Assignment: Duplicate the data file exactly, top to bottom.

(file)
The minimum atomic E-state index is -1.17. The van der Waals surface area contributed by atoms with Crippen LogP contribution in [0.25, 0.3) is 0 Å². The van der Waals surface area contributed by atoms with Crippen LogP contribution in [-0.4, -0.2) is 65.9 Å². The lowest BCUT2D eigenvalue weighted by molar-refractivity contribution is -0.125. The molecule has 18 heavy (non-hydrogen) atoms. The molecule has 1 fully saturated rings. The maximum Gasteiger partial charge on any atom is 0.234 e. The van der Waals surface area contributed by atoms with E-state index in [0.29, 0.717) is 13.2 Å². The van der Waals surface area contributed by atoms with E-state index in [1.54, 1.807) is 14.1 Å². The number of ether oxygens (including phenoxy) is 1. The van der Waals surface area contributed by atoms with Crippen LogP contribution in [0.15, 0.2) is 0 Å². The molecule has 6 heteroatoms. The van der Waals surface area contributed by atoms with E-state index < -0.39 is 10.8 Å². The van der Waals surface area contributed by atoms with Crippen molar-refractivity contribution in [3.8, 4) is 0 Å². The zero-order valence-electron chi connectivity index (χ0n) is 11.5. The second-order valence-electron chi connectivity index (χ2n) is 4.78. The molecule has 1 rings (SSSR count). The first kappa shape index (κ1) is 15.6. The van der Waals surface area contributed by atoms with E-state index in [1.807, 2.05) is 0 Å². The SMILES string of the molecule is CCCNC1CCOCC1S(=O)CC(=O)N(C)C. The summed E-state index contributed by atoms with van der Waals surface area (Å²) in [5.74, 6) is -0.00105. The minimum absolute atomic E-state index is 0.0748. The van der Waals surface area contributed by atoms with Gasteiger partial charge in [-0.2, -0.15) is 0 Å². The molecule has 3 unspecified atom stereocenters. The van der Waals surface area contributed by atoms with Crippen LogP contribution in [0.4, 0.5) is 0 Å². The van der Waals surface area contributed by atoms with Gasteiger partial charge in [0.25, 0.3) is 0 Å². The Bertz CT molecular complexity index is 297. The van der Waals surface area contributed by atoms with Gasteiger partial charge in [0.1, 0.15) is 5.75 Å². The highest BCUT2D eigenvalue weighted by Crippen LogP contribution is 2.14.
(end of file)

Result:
The minimum atomic E-state index is -1.17. The van der Waals surface area contributed by atoms with Crippen LogP contribution in [0.25, 0.3) is 0 Å². The van der Waals surface area contributed by atoms with Crippen LogP contribution in [-0.4, -0.2) is 65.9 Å². The lowest BCUT2D eigenvalue weighted by molar-refractivity contribution is -0.125. The molecule has 18 heavy (non-hydrogen) atoms. The molecule has 1 fully saturated rings. The maximum Gasteiger partial charge on any atom is 0.234 e. The van der Waals surface area contributed by atoms with E-state index in [0.29, 0.717) is 13.2 Å². The van der Waals surface area contributed by atoms with E-state index in [1.54, 1.807) is 14.1 Å². The number of ether oxygens (including phenoxy) is 1. The van der Waals surface area contributed by atoms with Crippen LogP contribution in [0.15, 0.2) is 0 Å². The molecule has 6 heteroatoms. The van der Waals surface area contributed by atoms with E-state index < -0.39 is 10.8 Å². The van der Waals surface area contributed by atoms with Crippen molar-refractivity contribution in [3.8, 4) is 0 Å². The zero-order valence-electron chi connectivity index (χ0n) is 11.5. The second-order valence-electron chi connectivity index (χ2n) is 4.78. The molecule has 1 rings (SSSR count). The first kappa shape index (κ1) is 15.6. The van der Waals surface area contributed by atoms with E-state index in [1.807, 2.05) is 0 Å². The SMILES string of the molecule is CCCNC1CCOCC1S(=O)CC(=O)N(C)C. The summed E-state index contributed by atoms with van der Waals surface area (Å²) in [5.74, 6) is -0.00105. The minimum absolute atomic E-state index is 0.0748. The van der Waals surface area contributed by atoms with Gasteiger partial charge in [-0.2, -0.15) is 0 Å². The molecule has 3 unspecified atom stereocenters. The van der Waals surface area contributed by atoms with Crippen LogP contribution in [0.4, 0.5) is 0 Å². The van der Waals surface area contributed by atoms with Gasteiger partial charge in [0.25, 0.3) is 0 Å². The Bertz CT molecular complexity index is 297. The van der Waals surface area contributed by atoms with Gasteiger partial charge in [0.1, 0.15) is 5.75 Å². The highest BCUT2D eigenvalue weighted by Crippen LogP contribution is 2.14.